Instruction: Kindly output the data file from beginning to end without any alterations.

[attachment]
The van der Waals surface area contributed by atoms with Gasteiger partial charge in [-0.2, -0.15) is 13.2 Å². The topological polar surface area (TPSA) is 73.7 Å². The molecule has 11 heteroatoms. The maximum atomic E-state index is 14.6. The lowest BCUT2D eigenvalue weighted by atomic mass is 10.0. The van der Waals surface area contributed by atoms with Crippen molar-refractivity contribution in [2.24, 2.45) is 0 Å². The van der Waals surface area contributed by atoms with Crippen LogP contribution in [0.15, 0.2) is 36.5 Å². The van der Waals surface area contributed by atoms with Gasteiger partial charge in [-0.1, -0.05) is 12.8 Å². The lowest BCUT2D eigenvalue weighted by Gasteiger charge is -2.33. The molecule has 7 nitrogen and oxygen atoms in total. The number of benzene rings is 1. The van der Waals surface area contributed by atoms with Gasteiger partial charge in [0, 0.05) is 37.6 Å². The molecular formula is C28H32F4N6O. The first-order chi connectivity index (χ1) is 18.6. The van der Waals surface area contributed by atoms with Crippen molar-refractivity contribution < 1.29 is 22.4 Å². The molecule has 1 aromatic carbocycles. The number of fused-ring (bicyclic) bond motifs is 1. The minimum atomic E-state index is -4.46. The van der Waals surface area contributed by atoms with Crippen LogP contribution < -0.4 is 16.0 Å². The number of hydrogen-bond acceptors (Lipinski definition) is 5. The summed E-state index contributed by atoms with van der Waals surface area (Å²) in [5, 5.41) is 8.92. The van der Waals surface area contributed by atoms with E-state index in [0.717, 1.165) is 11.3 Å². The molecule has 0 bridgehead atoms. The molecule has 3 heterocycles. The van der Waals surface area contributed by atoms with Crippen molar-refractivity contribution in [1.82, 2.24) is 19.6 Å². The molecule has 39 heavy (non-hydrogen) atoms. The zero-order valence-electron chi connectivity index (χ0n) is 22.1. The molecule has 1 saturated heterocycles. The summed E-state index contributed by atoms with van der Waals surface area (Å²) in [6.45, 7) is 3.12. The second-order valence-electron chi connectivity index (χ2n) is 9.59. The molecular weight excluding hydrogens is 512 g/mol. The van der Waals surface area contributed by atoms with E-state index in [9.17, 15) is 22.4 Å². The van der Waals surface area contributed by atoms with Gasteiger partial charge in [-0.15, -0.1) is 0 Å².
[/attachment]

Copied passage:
The van der Waals surface area contributed by atoms with Gasteiger partial charge in [-0.2, -0.15) is 13.2 Å². The topological polar surface area (TPSA) is 73.7 Å². The molecule has 11 heteroatoms. The maximum atomic E-state index is 14.6. The lowest BCUT2D eigenvalue weighted by atomic mass is 10.0. The van der Waals surface area contributed by atoms with Crippen molar-refractivity contribution in [2.24, 2.45) is 0 Å². The van der Waals surface area contributed by atoms with Crippen LogP contribution in [0.15, 0.2) is 36.5 Å². The van der Waals surface area contributed by atoms with Gasteiger partial charge in [-0.1, -0.05) is 12.8 Å². The lowest BCUT2D eigenvalue weighted by Gasteiger charge is -2.33. The molecule has 7 nitrogen and oxygen atoms in total. The number of benzene rings is 1. The van der Waals surface area contributed by atoms with Gasteiger partial charge in [0, 0.05) is 37.6 Å². The molecular formula is C28H32F4N6O. The first-order chi connectivity index (χ1) is 18.6. The van der Waals surface area contributed by atoms with Crippen molar-refractivity contribution < 1.29 is 22.4 Å². The molecule has 1 aromatic carbocycles. The number of fused-ring (bicyclic) bond motifs is 1. The minimum atomic E-state index is -4.46. The van der Waals surface area contributed by atoms with Crippen LogP contribution < -0.4 is 16.0 Å². The number of hydrogen-bond acceptors (Lipinski definition) is 5. The summed E-state index contributed by atoms with van der Waals surface area (Å²) in [5, 5.41) is 8.92. The van der Waals surface area contributed by atoms with E-state index in [0.717, 1.165) is 11.3 Å². The molecule has 0 bridgehead atoms. The molecule has 3 heterocycles. The van der Waals surface area contributed by atoms with Crippen molar-refractivity contribution in [1.82, 2.24) is 19.6 Å². The molecule has 39 heavy (non-hydrogen) atoms. The zero-order valence-electron chi connectivity index (χ0n) is 22.1. The molecule has 1 saturated heterocycles. The summed E-state index contributed by atoms with van der Waals surface area (Å²) in [6.45, 7) is 3.12. The second-order valence-electron chi connectivity index (χ2n) is 9.59. The molecular weight excluding hydrogens is 512 g/mol. The van der Waals surface area contributed by atoms with E-state index in [9.17, 15) is 22.4 Å². The van der Waals surface area contributed by atoms with Gasteiger partial charge in [-0.15, -0.1) is 0 Å².